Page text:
When Playing a Doctor on TV is Good Enough

It really shouldn’t be a surprise that many television dramas are set in or around hospitals. You have life or death situations, mysterious ailments, interpersonal relationships among the staff, and really no end to potential plot lines — you can always find another sick character to add into the mix. It should be no surprise that we’ve had so many successful medical dramas — General Hospital, House, Doogie Howser, Grey’s Anatomy, etc. The list goes on.

But, the people who play doctors on TV aren’t doctors. With rare exceptions, they have no medical training. They should not be trusted to perform actual medical procedures. 

Sometimes, though, life has other plans.

If you’re a fan of doctor drama ER, you’re definitely familiar with actor Noah Wyle, pictured above. When the show debuted in 1994, he played a doe-eyed medical student named John Carter, and he remained in the role for eleven seasons with some guest appearances in the twelfth and fifteenth (and final) season of the show. As part of his character’s seasons 9 and 10 story arc, Carter leaves the Chicago hospital briefly to volunteer as an emergency physician in war-torn Congo. The conditions in the Congo “hospitals” hardly compare to that in Chicago — the buildings are tents, the equipment second-hand and often inadequate, and the access to medicines lacking. But again, this is a fictionalization of the real world.

Except that it wasn’t entirely fiction. The Congolese scenes were actually filmed on location in Africa, and unfortunately, the resources available during the shoot weren’t quite what one would expect on a Hollywood soundstage. There was an on-set medic to handle medical issues and emergencies, yes, but only one. And at one point, that medic fell ill, succumbing to dehydration.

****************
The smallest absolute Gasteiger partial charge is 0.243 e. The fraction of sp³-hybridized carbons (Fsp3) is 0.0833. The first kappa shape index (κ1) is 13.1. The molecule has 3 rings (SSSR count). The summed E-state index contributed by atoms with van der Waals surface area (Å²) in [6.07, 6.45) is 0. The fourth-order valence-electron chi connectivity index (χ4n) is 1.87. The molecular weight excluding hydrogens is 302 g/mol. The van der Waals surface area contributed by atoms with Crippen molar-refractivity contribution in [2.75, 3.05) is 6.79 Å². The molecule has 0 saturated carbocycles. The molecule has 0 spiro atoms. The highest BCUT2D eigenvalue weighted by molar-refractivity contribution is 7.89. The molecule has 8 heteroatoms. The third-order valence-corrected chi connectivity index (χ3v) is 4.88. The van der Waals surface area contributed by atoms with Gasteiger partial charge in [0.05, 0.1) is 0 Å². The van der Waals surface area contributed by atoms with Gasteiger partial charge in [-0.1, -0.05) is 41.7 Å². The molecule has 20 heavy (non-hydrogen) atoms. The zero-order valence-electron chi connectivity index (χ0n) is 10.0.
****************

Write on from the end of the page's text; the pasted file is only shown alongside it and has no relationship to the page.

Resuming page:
Wyle snapped into action. According to PBS, Wyle — whose only experience as a medical professional was his years of pretending to be a doctor on TV — “grabbed a working IV and expertly assisted the fallen man.” Per Wyle, “I stuck him with a 14-gauge needle and revived him with a bag of saline, and then I did three or four more that day. There was enough [medical epxperience] that we picked up through osmosis so I could actually, practically, be of use in certain circumstances.” 

Whether the medic would have survived otherwise is unclear, but Wyle’s “practice” as a fake ER doc likely made a difference.

Bonus fact: Being a fake actor can also be a medical credential when it comes to TV commercials — but only if you also pay your taxes. You probably knew the first part of that sentence; the line “I’m not a doctor, but I play one on TV” is rather famous. It was first spoken by actor Chris Robinson in an ad for Vicks Formula 44 cough syrup in 1984 — Robinson, at the time, starred as Dr. Rick Webber on the TV soap opera General Hospital but wasn’t a doctor in real life (and still isn’t). Despite the fact that the line is an admission that Robinson was entirely unqualified to make any such medical representations, it seemed to work: consumers tended to trust the advice he gave and Vicks kept that ad or similar ones on-air for years.

But Robinson wasn’t in those subsequent ad campaigns — he had broken the public trust in another way. As Mental Floss notes, Robinson was convicted of tax evasion in 1985, ending his time as a cough syrup pitchman in the process. Vicks’ 1986 ad campaign featured Peter Bergman, who played Dr. Cliff Warner from All My Children, instead. (You can watch that ad here.)

From the Archives: YOLO, M.D.: The secret codes doctors use, and sometimes, in not so nice ways.